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Biological Summary of the Dolphin

Lauren Tierney


Animal Legal & Historical Center
Publish Date:
2010
Place of Publication: Michigan State University College of Law
Printable Version

Biological Summary of the Dolphin

Dolphins are mammals, meaning they are warm-blooded like humans.  They are called cetaceans and are members of the Delphinidae family.  All dolphins are toothed whales.  While most people use the terms dolphin and porpoises interchangeably, they actually refer to two different types of animals.[1]  Dolphins possess a distinct beak and sharp conical shaped teeth.  They also tend to be larger than porpoises.  Porpoises belong to the Phocoenidae family.[2] They tend to be smaller and more robust, the majority reaching about five to seven feet in length.  They do not have distinct peaks, with their foreheads sloping almost uniformly to the tip of their snout and have spade shaped teeth.[3] 

There are thirty two species of oceanic dolphins and five species of river dolphins.  Dolphins are very social animals and live together in groups known as pods.  Pods have been observed interacting with other pods from time to time.  A mother dolphin will stay with her calf for two to three years.[4]  Dolphins form strong bonds that may last a lifetime.  They have been observed physically supporting sick or dying members of their pod.[5]  However, they can be quite aggressive.  Dominant members of pods have been known to abuse the weaker members.[6]

Some dolphin species can swim up to 25 miles per hour for long periods of time.  Other species have been known to dive as deep as 1,000 feet under the service and jump as high as twenty feet out of the water.[7] The amount of time a dolphin can hold its breath depends on the species.  Some have been known to hold their breath for up to 30 minutes, while others need to breath about every twenty seconds.[8]

Dolphins have physiological adaptations suited to their marine existence.  Dolphin skin is completely smooth allowing them to glide faster through the water and their “eyes produce a special slippery secretion which protects the eyes from foreign objects and water friction.”[9]  Dolphins are voluntary breathers, meaning that they choose when to breathe.  Thus, when they sleep, dolphins must shut down only half of their brain, as they need the other half to tell their body when to breathe.[10]  They tend to take short cat-naps floating just under the water’s surface, slowly rising to take a breath.[11]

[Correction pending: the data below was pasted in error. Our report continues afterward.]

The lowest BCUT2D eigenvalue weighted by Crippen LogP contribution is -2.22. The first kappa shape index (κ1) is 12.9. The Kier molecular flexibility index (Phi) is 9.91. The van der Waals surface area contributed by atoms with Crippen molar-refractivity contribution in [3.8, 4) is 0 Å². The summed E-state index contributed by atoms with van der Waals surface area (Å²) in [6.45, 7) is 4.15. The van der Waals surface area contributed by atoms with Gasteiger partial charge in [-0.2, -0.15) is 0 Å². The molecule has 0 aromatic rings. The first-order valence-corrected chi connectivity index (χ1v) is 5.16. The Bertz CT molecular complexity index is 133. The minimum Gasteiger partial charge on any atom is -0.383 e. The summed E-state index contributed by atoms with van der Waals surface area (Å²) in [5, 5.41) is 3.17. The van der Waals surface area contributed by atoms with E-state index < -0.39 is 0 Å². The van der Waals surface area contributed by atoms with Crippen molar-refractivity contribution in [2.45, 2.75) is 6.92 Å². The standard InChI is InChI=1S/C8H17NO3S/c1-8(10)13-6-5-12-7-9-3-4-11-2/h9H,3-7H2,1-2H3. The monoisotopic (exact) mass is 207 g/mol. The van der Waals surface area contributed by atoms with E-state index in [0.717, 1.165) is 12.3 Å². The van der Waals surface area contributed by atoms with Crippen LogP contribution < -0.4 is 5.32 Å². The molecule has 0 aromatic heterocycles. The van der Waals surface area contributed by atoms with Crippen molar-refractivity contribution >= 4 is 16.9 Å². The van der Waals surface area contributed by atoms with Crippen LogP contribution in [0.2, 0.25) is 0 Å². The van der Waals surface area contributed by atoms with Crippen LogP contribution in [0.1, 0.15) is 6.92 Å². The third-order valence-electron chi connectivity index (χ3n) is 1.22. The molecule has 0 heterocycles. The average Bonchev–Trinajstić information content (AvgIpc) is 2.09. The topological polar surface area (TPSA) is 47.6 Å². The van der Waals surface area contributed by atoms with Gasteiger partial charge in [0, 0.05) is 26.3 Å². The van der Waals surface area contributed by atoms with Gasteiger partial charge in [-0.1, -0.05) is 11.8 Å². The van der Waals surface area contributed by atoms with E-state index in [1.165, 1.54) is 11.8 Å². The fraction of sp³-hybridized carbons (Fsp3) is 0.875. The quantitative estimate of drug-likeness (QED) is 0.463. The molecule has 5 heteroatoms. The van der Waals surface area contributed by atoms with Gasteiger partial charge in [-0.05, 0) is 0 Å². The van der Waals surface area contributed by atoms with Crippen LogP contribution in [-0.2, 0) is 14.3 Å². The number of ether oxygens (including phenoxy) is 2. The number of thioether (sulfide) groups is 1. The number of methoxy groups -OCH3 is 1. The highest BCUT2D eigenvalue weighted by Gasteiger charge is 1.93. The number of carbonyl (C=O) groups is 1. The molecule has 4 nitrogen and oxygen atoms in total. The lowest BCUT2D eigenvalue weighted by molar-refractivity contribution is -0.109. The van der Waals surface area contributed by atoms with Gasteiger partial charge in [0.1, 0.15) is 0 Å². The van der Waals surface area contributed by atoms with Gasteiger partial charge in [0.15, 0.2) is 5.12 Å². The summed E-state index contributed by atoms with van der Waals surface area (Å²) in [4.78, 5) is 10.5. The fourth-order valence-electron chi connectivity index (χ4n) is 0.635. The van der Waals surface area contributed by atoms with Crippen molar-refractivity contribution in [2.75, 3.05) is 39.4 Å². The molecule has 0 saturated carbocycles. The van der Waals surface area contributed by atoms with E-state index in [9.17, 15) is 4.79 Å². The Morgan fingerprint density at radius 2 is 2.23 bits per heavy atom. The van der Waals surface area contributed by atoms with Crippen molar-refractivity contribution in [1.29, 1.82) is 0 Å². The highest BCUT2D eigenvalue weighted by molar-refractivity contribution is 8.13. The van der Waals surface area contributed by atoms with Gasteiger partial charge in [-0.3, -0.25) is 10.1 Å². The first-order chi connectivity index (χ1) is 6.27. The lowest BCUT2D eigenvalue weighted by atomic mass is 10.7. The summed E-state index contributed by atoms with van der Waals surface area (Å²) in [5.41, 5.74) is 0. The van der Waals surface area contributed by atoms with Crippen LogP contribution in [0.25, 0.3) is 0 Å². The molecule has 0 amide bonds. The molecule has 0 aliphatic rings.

Dolphins use a system of sound production and echolocation.  They “rely on sound production and reception to navigate, communicate, and hunt in dark” waters.[12]  Dolphins use whistles in order to communicate with other members of their pod.  Each dolphin tends to have a signature whistle to identify themselves to the other members.[13] 

The bottlenose dolphin is the most known species as it is typically used in aquatic shows, movies, and TV shows, such as the famous series, Flipper.  They use echolocation as a means of communication and as a tool to help them hunt.  The eating habits of dolphins depends on the species, but it ranges anywhere from fish, shrimp, squid and crabs to turtles, seals, small dolphins, and infant whales.  An adult dolphin can consume up to thirty pounds of fish a day.[14]  The average lifespan of dolphins varies as much as the eating habits.  The average lifespan of a river dolphin is around twelve years of age, while oceanic dolphins live up to around forty years. 

 



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